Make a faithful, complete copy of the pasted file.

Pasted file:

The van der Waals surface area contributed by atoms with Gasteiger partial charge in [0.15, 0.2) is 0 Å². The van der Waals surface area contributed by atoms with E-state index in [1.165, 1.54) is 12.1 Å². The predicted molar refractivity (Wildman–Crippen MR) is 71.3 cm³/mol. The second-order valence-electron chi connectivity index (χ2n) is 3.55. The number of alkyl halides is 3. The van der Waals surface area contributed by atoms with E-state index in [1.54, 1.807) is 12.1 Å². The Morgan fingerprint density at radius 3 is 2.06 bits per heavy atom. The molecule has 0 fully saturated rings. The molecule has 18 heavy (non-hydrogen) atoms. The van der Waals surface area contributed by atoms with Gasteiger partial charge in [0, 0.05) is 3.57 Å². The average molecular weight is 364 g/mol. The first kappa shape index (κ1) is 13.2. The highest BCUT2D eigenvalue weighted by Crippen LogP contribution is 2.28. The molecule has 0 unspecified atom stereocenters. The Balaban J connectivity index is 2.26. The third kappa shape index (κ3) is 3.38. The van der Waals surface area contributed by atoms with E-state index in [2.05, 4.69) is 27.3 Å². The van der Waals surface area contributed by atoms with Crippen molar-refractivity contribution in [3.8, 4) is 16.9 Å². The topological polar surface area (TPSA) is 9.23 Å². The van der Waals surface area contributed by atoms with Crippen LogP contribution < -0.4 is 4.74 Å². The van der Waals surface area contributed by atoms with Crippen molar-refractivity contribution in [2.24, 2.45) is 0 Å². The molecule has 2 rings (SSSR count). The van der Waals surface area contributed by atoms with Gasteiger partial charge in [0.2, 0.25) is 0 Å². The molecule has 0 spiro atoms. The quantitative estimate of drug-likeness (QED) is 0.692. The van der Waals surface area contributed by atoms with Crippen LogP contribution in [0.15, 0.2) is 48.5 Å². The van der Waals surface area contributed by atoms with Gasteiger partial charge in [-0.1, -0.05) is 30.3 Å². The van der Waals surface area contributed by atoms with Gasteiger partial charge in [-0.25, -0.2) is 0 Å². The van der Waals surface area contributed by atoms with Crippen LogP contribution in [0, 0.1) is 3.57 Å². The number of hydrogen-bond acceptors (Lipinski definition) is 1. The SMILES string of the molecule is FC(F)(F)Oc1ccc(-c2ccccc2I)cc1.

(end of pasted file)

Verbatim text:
The van der Waals surface area contributed by atoms with Gasteiger partial charge in [0.15, 0.2) is 0 Å². The van der Waals surface area contributed by atoms with E-state index in [1.165, 1.54) is 12.1 Å². The predicted molar refractivity (Wildman–Crippen MR) is 71.3 cm³/mol. The second-order valence-electron chi connectivity index (χ2n) is 3.55. The number of alkyl halides is 3. The van der Waals surface area contributed by atoms with E-state index in [1.54, 1.807) is 12.1 Å². The Morgan fingerprint density at radius 3 is 2.06 bits per heavy atom. The molecule has 0 fully saturated rings. The molecule has 18 heavy (non-hydrogen) atoms. The van der Waals surface area contributed by atoms with Gasteiger partial charge in [0, 0.05) is 3.57 Å². The average molecular weight is 364 g/mol. The first kappa shape index (κ1) is 13.2. The highest BCUT2D eigenvalue weighted by Crippen LogP contribution is 2.28. The molecule has 0 unspecified atom stereocenters. The Balaban J connectivity index is 2.26. The third kappa shape index (κ3) is 3.38. The van der Waals surface area contributed by atoms with E-state index in [2.05, 4.69) is 27.3 Å². The van der Waals surface area contributed by atoms with Crippen molar-refractivity contribution in [3.8, 4) is 16.9 Å². The topological polar surface area (TPSA) is 9.23 Å². The van der Waals surface area contributed by atoms with Crippen LogP contribution < -0.4 is 4.74 Å². The van der Waals surface area contributed by atoms with Crippen molar-refractivity contribution in [2.24, 2.45) is 0 Å². The molecule has 2 rings (SSSR count). The van der Waals surface area contributed by atoms with Gasteiger partial charge in [0.2, 0.25) is 0 Å². The molecule has 0 spiro atoms. The quantitative estimate of drug-likeness (QED) is 0.692. The van der Waals surface area contributed by atoms with Crippen LogP contribution in [0.15, 0.2) is 48.5 Å². The van der Waals surface area contributed by atoms with Gasteiger partial charge in [-0.1, -0.05) is 30.3 Å². The van der Waals surface area contributed by atoms with Gasteiger partial charge in [-0.25, -0.2) is 0 Å². The van der Waals surface area contributed by atoms with Crippen LogP contribution in [0, 0.1) is 3.57 Å². The number of hydrogen-bond acceptors (Lipinski definition) is 1. The SMILES string of the molecule is FC(F)(F)Oc1ccc(-c2ccccc2I)cc1.